“The cause of America is in a great measure the cause of all mankind.”—Thomas Paine
In 1776, Thomas Paine cried for “Common Sense,” something much in demand and short on supply in our current political environment from both political parties. But as a Republican (only by name) occupies the Oval Office, we have to address the lack of common sense by President Donald Trump—if not exclusively, at least thoroughly.
On Monday, Robert Mueller's investigation into Russian interference in the 2016 election unveiled its first indictments. Trump campaign manager Paul Manafort and his business manager Rick Gates were indicted on 12 counts, including conspiracy against the United States. It was also disclosed that a third, minor player in the Trump campaign, foreign adviser George Papadopoulos, pleaded guilty to lying to the FBI and has been speaking to prosecutors since July. On Monday afternoon, Trump’s chief spokesperson Sarah Huckabee Sanders said the president wasn’t worried because "today's announcement has nothing to do with the president, has nothing to do with the president's campaign or campaign activity. The real collusion scandal, as we've said several times before, has everything to do with the Clinton campaign, Fusion GPS and Russia."
Sanders also said she believed the Mueller investigation would be wrapping up soon, and of course that there would be no evidence of any collusion between Russia and President Trump.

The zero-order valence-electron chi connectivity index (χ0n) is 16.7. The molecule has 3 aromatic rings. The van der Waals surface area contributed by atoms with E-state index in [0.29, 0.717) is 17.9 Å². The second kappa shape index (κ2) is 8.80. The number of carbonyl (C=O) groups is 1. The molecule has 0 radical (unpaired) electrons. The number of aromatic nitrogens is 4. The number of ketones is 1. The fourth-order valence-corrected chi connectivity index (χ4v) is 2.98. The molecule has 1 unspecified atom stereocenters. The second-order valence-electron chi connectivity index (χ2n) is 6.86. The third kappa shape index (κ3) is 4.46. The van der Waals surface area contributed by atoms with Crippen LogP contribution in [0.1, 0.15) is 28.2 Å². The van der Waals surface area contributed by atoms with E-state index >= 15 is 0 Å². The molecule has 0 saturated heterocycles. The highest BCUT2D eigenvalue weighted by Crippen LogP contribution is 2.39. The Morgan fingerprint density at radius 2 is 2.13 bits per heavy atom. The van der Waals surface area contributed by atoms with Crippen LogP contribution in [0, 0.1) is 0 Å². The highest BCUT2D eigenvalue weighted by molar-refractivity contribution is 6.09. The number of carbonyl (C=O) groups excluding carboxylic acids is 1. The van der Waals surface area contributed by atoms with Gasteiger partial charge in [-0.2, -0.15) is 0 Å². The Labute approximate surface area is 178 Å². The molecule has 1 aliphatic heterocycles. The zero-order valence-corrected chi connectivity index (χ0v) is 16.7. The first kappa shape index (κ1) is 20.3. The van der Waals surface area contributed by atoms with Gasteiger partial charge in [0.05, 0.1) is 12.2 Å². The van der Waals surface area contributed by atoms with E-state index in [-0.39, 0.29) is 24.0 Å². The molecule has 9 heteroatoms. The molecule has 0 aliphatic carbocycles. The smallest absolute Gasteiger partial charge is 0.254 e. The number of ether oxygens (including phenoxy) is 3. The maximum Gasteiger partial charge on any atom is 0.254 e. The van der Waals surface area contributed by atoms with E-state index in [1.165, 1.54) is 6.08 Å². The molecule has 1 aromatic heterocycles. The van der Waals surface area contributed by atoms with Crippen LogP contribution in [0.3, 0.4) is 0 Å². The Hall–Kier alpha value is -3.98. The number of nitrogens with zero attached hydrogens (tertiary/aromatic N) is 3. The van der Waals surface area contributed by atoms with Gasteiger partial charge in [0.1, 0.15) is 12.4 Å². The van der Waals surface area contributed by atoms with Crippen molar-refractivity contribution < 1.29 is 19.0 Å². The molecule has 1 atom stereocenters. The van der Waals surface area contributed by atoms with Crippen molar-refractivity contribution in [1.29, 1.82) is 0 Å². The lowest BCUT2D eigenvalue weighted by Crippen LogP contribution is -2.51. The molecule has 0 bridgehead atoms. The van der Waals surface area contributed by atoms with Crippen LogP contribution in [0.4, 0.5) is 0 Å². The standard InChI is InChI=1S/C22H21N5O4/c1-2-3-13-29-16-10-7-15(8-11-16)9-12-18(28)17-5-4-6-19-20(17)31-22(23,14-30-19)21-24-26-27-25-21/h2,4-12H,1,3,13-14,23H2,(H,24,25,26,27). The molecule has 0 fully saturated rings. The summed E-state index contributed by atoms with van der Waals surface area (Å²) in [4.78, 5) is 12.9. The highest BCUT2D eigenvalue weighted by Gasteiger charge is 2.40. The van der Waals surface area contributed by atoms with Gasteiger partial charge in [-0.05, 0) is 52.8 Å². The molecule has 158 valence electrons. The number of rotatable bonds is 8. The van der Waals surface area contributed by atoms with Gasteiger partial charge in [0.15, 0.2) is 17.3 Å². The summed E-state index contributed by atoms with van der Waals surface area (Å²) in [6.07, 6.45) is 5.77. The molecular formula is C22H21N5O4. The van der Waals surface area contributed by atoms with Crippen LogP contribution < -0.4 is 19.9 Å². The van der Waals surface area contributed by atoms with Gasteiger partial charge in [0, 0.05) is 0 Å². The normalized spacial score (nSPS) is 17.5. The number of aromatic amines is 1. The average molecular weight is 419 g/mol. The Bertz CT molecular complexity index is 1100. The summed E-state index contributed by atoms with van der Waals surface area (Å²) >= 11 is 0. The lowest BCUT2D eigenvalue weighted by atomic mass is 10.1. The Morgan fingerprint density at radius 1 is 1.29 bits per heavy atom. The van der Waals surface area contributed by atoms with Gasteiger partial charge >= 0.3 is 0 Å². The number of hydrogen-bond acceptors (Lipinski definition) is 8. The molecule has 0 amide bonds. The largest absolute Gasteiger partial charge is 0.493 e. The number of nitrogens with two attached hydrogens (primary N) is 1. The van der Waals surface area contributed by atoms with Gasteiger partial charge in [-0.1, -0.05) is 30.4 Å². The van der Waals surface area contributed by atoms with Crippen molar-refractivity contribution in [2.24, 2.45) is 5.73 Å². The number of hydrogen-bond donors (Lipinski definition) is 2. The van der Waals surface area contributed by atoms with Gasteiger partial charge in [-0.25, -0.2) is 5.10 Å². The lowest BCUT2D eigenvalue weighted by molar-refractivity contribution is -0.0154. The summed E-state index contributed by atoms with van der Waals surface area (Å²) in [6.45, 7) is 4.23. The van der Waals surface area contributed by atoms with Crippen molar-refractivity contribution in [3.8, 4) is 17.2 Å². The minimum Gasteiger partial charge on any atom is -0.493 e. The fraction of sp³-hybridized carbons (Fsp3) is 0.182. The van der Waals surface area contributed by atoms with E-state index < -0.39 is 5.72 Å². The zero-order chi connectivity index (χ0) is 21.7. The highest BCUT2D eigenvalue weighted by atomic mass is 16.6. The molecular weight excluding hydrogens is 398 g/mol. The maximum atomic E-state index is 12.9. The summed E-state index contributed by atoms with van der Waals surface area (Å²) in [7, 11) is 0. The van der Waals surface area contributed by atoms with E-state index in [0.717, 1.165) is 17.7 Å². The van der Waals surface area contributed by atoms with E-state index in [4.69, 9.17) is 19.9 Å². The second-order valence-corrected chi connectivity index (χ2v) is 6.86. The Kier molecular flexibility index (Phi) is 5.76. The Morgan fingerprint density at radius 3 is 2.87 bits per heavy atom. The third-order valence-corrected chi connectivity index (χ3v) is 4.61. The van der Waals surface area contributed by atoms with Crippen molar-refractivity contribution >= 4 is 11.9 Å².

Far from looking like he’s running an investigation winding down, Mueller looks like a guy just getting started. While Papadopoulos wasn’t a large player and Sanders downplayed his involvement with Trump to one meeting—he was an eager volunteer who had no power—Papadopoulos's plea agreement reveals that he traveled to London and in April of last year met with a Russian he called “the Professor.” The Professor told Papadopoulos that "They [the Russians] have dirt on her [Hillary Clinton]"; "the Russians had emails of Clinton”; and “they have thousands of emails." As Papadopoulos pushed for a meeting between the Trump campaign and Russians, he gloated to the Professor that such a meeting would be “history-making if it happens."
If the Mueller investigation’s only cost to the president are people he no longer cares about, where’s the downside for Trump?
One question that now remains is what has Papadopoulos told Mueller? "That’s a concern," a White House staffer told me late Monday afternoon. “But what does it mean? We still remain confident the president will be exonerated.”
The White House has categorically stated on two occasions that Trump does not plan on firing the special counsel. In the past, when he’s ready to pull the trigger, he gives his victims the Fredo Kiss, says they’re really good people and then they’re gone. He has been straight forward in his resolve to keep Mueller. California Senator Dianne Feinstein doesn’t necessarily believe that and said if Trump fired Mueller, "The country would not put up with it."
Part of why the president seems set in his resolve to ride along with Mueller may be because he really doesn’t care. He might be banking on skating through the thin ice and emerging whole on the other side. Of course, he could be seething on the inside; a weekend tweet showed him at his most desperate: “There is so much GUILT by Democrats/Clinton, and now the facts are pouring out. DO SOMETHING!”